What We Are Reading Today: The Political Power of Economic Ideas by Peter A. Hall

What We Are Reading Today: The Political Power of Economic Ideas by Peter A. Hall
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Updated 24 November 2020

What We Are Reading Today: The Political Power of Economic Ideas by Peter A. Hall

What We Are Reading Today: The Political Power of Economic Ideas by Peter A. Hall

John Maynard Keynes once observed that the “ideas of economists and political philosophers, both when they are right and when they are wrong, are more powerful than is commonly understood.” 

The contributors to this volume take that assertion seriously. In a full-scale study of the impact of Keynesian doctrines across nations, their essays trace the reception accorded Keynesian ideas, initially during the 1930s and then in the years after World War II, in a wide range of nations, including Britain, the US, France, Germany, Italy, Japan, and Scandinavia. 

The contributors review the latest historical evidence to explain why some nations embraced Keynesian policies while others did not. At a time of growing interest in comparative public policy-making, they examine the central issue of how and why particular ideas acquire influence over policy and politics.

Based on three years of collaborative research for the Social Science Research Council, the volume takes up central themes in contemporary economics, political science, and history. The contributors are Christopher S. Allen, Marcello de Cecco, Peter Alexis Gourevitch, Eleanor M. Hadley, Peter A. Hall, Albert O. Hirschman, Harold James, Bradford A. Lee, Jukka Pekkarinen, Pierre Rosanvallon, Walter S. Salant, Margaret Weir, and Donald Winch.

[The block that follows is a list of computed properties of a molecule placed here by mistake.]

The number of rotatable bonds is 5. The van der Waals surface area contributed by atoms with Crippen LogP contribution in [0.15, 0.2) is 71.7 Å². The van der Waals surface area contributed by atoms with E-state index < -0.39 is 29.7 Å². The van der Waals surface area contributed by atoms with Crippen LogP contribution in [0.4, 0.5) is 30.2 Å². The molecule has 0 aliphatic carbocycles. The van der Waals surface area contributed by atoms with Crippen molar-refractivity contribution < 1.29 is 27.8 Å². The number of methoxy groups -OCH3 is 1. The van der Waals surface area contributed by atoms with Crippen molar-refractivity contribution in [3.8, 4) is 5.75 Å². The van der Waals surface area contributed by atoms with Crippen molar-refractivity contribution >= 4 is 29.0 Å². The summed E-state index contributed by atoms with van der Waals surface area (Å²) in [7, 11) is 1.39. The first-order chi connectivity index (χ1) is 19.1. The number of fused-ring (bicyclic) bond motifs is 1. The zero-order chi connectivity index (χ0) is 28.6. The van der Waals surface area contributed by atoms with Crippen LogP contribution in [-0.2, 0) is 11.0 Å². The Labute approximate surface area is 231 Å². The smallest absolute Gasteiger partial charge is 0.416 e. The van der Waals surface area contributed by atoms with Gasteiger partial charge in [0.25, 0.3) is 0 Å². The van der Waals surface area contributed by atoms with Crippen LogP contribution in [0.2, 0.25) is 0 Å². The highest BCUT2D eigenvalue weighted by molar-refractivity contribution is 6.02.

What We Are Reading Today: Four Kings

What We Are Reading Today: Four Kings
Updated 23 January 2021

What We Are Reading Today: Four Kings

What We Are Reading Today: Four Kings

Author: George Kimball

By the late 1970s, boxing had lapsed into a moribund state and interest in it was on the wane. In 1980, however, the sport was resuscitated by a riveting series of bouts involving an improbably dissimilar quartet: Sugar Ray Leonard, Marvelous Marvin Hagler, Thomas Hearns and Roberto Duran.
These four boxers brought out the best in each other, producing unprecedented multimillion-dollar gates along the way. Each of the nine bouts between the four men was memorable in its own way and at least two of them — Leonard-Hearns I in 1981 and Hagler-Hearns in 1985 — are commonly included on any list of the greatest fights of all time. The controversial outcome of another — the 1987 Leonard-Hagler fight — remains the subject of heated debates amongst fans to this day.
Leonard, Hagler, Hearns and Duran didn’t set out to save boxing from itself in the post-Ali era, but somehow they managed to do so. In Four Kings, award-winning journalist George Kimball documents the remarkable effect they had on the sport and argues that we will never see their likes again.